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Schwarzenegger praises his choice for chief justice

Governor calls Tani Cantil-Sakauye a 'living, breathing example of the American dream.' She says that 'what justice means to the public is that courts right the wrongs.'

July 23, 2010|By Shane Goldmacher, Los Angeles Times

Reporting from Sacramento — Walking side by side down a flag-lined hall to the soaring Capitol rotunda, Gov. Arnold Schwarzenegger and Tani Cantil-Sakauye made their inaugural public appearance together Thursday, as she said she was "deeply honored" to be his choice as California's next chief justice.

"I am humbled by the experience, I am grateful for the opportunity and I am mindful of the public trust," Cantil-Sakauye said.

If approved by a confirmation panel and in November by voters, Cantil-Sakauye, 50, would be California's first Asian American chief justice and would give women a majority on the state's high court for the first time.

Cantil-Sakauye, a Republican, began by talking about history from the vantage point of her two children.

"They have a set of grandparents who worked in the fields. They have a set of grandparents who were interned for four years," she said, referring to the experience of her husband's parents during World War II.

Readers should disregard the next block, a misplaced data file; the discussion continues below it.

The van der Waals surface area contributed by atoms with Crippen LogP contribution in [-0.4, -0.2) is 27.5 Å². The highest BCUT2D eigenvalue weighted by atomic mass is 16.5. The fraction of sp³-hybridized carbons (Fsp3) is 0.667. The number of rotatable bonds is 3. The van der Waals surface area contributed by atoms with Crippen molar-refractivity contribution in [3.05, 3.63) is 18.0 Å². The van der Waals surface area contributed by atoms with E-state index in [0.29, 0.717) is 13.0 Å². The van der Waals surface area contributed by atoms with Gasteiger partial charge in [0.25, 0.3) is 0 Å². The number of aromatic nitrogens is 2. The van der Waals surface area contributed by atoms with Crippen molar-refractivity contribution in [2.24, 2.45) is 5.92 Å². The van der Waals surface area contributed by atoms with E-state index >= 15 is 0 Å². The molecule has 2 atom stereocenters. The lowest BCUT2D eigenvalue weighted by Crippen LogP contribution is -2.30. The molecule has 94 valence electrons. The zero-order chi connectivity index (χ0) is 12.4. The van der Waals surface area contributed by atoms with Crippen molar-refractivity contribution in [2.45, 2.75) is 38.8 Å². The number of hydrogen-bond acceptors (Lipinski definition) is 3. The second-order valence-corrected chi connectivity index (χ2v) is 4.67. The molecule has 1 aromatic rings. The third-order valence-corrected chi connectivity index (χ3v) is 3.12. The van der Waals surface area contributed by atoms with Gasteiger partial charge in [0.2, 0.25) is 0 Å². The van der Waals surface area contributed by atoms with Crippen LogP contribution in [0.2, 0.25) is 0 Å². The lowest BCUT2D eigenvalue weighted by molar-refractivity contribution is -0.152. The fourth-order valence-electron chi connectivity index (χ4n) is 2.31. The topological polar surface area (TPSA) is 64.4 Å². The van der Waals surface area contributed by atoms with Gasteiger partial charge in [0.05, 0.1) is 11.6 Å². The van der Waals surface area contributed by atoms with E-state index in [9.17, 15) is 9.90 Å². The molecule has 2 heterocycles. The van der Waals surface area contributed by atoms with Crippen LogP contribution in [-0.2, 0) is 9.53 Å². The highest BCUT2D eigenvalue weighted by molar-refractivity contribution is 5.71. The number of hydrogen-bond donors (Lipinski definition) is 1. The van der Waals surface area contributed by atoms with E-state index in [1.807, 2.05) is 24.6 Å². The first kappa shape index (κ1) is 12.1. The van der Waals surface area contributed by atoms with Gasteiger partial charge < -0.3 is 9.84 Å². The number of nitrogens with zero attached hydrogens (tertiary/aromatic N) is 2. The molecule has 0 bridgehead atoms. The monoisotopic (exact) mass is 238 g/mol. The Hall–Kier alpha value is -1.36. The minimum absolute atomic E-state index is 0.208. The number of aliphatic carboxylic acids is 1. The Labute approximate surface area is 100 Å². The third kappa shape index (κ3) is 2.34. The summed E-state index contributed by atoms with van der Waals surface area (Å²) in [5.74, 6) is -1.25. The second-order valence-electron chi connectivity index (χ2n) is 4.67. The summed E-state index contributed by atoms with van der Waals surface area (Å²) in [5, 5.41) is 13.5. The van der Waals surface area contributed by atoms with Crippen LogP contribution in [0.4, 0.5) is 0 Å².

"And their mother?" she added. "… Is history remarkable or what?"

Schwarzenegger, who announced her nomination Wednesday, hailed her as a "living, breathing example of the American dream."

Cantil-Sakauye's first appearance since her nomination also provided hints of her judicial approach. She told the sometimes raucous crowd that she keeps a statue of Themis, the Greek goddess who represents law and justice, on her desk.

"I am reminded that what justice means to the public is that courts right the wrongs," Cantil-Sakauye said. "It vanquishes the indignities and provides a forum for everyone to be heard."

Schwarzenegger extolled her intellect, judicial philosophy and ascent from "humble beginnings."

The governor, who emigrated from Austria and rose to prime positions in the bodybuilding, Hollywood and political worlds, has long been fond of up-from-the-bootstraps personal histories. He said Cantil-Sakauye would bring a "rich diversity" to the court.

"She even waited on tables to help put herself through college and later on through law school," said the governor, flanked by Cantil-Sakauye and Chief Justice Ronald M. George, who is retiring. "What an inspiring example to all the young people in America, especially the young Filipino boys and girls."

Schwarzenegger appointed Cantil-Sakauye to a state appeals court in 2005. She has been a judge since 1990, and before that was a prosecutor and an aide to former Gov. George Deukmejian.

Before taking the bench in January, she faces a confirmation hearing by a three-member bar panel, headed by George, and then a November retention vote. She would replace George, who has often been the swing vote on the high court.

Her closeness to the retiring chief justice was apparent Thursday. He praised her as "exceptionally wise" and the "ideal person" to lead the judiciary. And, at the close of the ceremony, they shared a warm embrace.

shane.goldmacher@latimes.com

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